Here is an excerpt from the ALBC website:
" The qualities that won all the Orpington chicken varieties recognition were fast rate of growth, excellent egg production, and excellent table-quality. Historically, Orpington chickens made excellent broilers weighing 2 to 2.5 lbs at 8-10 weeks of age, excellent roasting chickens at 5 months of age, and excellent old fowl for the table as well. They are first-rate layers of large light to dark brown eggs. In fact, they were entered into the first egg-laying contest, held at the North Yorkshire farm of Simon Hunter of Northallerton, England, in 1887.
Orpington chickens were recognized by the American Poultry Association as a standard bred in four varieties: Buff, 1902; Black, 1905; White, 1905; and Blue, 1923. Males weigh 10lbs, females 8 lbs. They are listed as recovering."
We liked the thought of a flock of Black and Gold birds, but perhaps the key to our selecting these chickens was their noted Broodiness. These chicks arrived at the Munfordville post office on the 21st of September. They were bright and vigorous tiny fluffballs of gold!
The biggest problem we had with them was their total lack of fear, they would run around under our feet while we tried to feed them and we had our first casualty from that tendency. One got stepped on despite Ralph's extreme caution.
They took to going outside quickly and despite being quite a bit younger than the Australorpes and Buckeyes made themselves right at home in the bigger pen and outside.
The sight of fuzzy Buff Butts made us smile a lot. They have a much different feather as growing chicks than the Buckeye or Australorpes.
Soon Buff's were showing up everywhere and often pushing the other chickens out of the feeder. The Buff's were the only chicks to figure out how to get into the feeders and eat from the top down. All the feeders soon sported tops held down with rocks so the Buff' didn't get in to them.
They range well and love the Johnson Gras jungle to the west of the buildings. Often there are 10 to 20 of them out there in little bunches hiding from the Vultures and foraging for bugs. They are deadly on crickets and love some of the bigger black beetles we had around here.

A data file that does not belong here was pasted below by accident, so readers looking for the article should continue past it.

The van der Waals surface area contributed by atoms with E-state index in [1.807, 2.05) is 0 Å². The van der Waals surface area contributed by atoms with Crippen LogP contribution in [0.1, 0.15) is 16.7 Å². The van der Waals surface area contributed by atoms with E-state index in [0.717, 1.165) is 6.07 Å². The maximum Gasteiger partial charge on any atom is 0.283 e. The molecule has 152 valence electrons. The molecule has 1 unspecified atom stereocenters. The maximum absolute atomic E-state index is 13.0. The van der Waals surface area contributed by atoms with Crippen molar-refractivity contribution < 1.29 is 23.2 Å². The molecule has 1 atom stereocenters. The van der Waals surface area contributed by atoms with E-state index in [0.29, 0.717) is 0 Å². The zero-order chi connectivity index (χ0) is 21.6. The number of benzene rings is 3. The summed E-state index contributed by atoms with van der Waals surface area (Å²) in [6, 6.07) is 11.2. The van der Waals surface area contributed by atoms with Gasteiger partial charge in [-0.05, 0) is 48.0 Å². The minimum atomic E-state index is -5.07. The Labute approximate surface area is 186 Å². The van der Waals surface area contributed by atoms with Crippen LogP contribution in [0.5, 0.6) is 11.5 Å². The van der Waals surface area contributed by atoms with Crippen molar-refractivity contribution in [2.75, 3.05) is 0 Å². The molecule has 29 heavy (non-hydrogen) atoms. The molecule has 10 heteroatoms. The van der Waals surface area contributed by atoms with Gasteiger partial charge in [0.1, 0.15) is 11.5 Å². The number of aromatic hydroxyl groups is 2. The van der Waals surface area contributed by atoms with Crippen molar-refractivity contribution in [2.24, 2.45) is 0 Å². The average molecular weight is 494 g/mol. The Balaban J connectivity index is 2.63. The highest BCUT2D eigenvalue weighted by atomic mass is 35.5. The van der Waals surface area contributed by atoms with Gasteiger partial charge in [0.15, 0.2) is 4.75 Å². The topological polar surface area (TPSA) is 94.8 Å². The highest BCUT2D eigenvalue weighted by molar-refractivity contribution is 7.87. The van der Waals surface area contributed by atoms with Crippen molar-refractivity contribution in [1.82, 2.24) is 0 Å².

This is a breed full of mischief, they are always on top of things or out where you least expect a chicken to be. The young roosters are growing quickly and we have none with bad feet. They fight less than the other chickens but don't back down in a corner. The young pullets are sweet and always come up to see what we have and they are very vocal...always cooing and chiruccking as they investigate things. They love to burrow down in the hay in the barn and still get out to explore. They are always on top of the situation so to speak...if its there they will sit on it!
All in all the Buff's have the makings of a great Farmstead chicken, at this point they are a delight and a totally satisfactory choice. Again we now go into the next stage of evaluation, table birds and how they dress out.
A 3 month old Buff Orpington Cockerel.
If you are considering a breed of chicken for your small farm or backyard these birds would be perfect, if you have children even more so. However I do think after watching them they will do better with room to roam. I am sure they are quiet enough that having them in a run would be fine but they do love to "free Range".
Now we wait and watch and learn more. The next Chicken evaluation is coming up when we decide to butcher some of the roosters.
Take care and be safe.